As the future King and Queen they arouse a certain dazzling wonderment, a mouth-agape fascination at seeing an ancient institution rendered in flesh and blood.

Harry and Meghan were an entirely different cup of tea. When they interacted with throngs of well wishers or undertook what on paper sound like very dreary outings (youth group morning teas and endless Commonwealth symposiums) they managed to engender real adoration and somehow connected with crowds with an element of authenticity.

It was impossible not to get the sense that they truly and genuinely cared.

While William has always represented stability and continuity (even his male pattern baldness is duly following the Windsor party line) Harry was always the wildcard.

He traded his laddish ways for the front line in Afghanistan. He came to symbolise quiet dedication and a certain distinctly British flavour of decency and bravery.

While the royal family has boasted it's fair share of rebellious HRHs, Harry has always possessed something of outlier status, which is perhaps why we the unwashed masses relate so much more to him than his brother.

His obvious personal struggles and very public scrapes only served to reinforce his otherness within the confines of his apparently stuffy family.

Meghan only added to that outsider quality. Here was a woman who could not have been further from the upper class gals he had gadded about with for much of his 20s: smart, professional, and successful in her own right. Together they were a truly potent force, making the royal family seem less like an anachronistic folly and more like a modern, philanthropic force for good.

 

The move to Canada could highlight an issue for the royals.
The move to Canada could highlight an issue for the royals.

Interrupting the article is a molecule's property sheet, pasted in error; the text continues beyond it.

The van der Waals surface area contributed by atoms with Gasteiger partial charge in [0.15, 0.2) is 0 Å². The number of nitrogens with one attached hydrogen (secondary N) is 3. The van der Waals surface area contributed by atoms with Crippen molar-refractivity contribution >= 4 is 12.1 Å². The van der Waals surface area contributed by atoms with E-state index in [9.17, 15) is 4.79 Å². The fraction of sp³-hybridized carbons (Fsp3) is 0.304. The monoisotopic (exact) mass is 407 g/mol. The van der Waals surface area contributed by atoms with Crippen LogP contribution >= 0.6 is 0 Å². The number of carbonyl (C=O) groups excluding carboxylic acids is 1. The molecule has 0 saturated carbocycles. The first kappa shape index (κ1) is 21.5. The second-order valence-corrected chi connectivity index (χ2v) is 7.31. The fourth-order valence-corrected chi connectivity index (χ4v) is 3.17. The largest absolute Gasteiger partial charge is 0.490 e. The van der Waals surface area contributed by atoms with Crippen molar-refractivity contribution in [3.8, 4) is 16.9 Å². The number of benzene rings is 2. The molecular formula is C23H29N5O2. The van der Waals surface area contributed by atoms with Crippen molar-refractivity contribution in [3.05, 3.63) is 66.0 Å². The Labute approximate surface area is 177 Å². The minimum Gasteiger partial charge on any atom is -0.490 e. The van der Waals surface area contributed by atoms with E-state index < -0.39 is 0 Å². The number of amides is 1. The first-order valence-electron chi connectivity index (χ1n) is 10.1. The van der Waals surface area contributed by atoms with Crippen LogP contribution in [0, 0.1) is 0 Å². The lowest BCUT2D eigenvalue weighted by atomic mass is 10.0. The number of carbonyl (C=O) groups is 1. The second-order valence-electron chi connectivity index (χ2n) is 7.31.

The Queen has long understood the blunt necessity of constantly evolving and of never letting any lingering whiff of redundancy about the monarchy creep into public sentiment.

This is why she would have appreciated how compelling a force the Sussexes were, energising global audiences and bringing a dynamism to the royal brand on an international scale not seen since the days of Diana, Princess of Wales.

The fact she sees the clear loss that the institution of the monarchy now faces is reflected in her statement earlier this week in which she candidly admitted, "we would have preferred them to remain full-time working Members of the Royal Family".

On Monday, William and Kate (along with Princess and Sophie, Countess of Wessex) will host a reception at Buckingham Palace to mark the UK-Africa investment summit.

This is exactly the sort of event that Harry and Meghan would have attended previously.

With Harry preparing to leave the UK next week and Meghan already firmly ensconced in Canadian life, now the responsibility of ensuring the longevity and robustness of public interest in the royal family rests squarely on the Cambridges' shoulders. It will be a very heavy load to bear.

Daniela Elser is a royal expert and writer with 15 years experience working with a number of Australia's leading media titles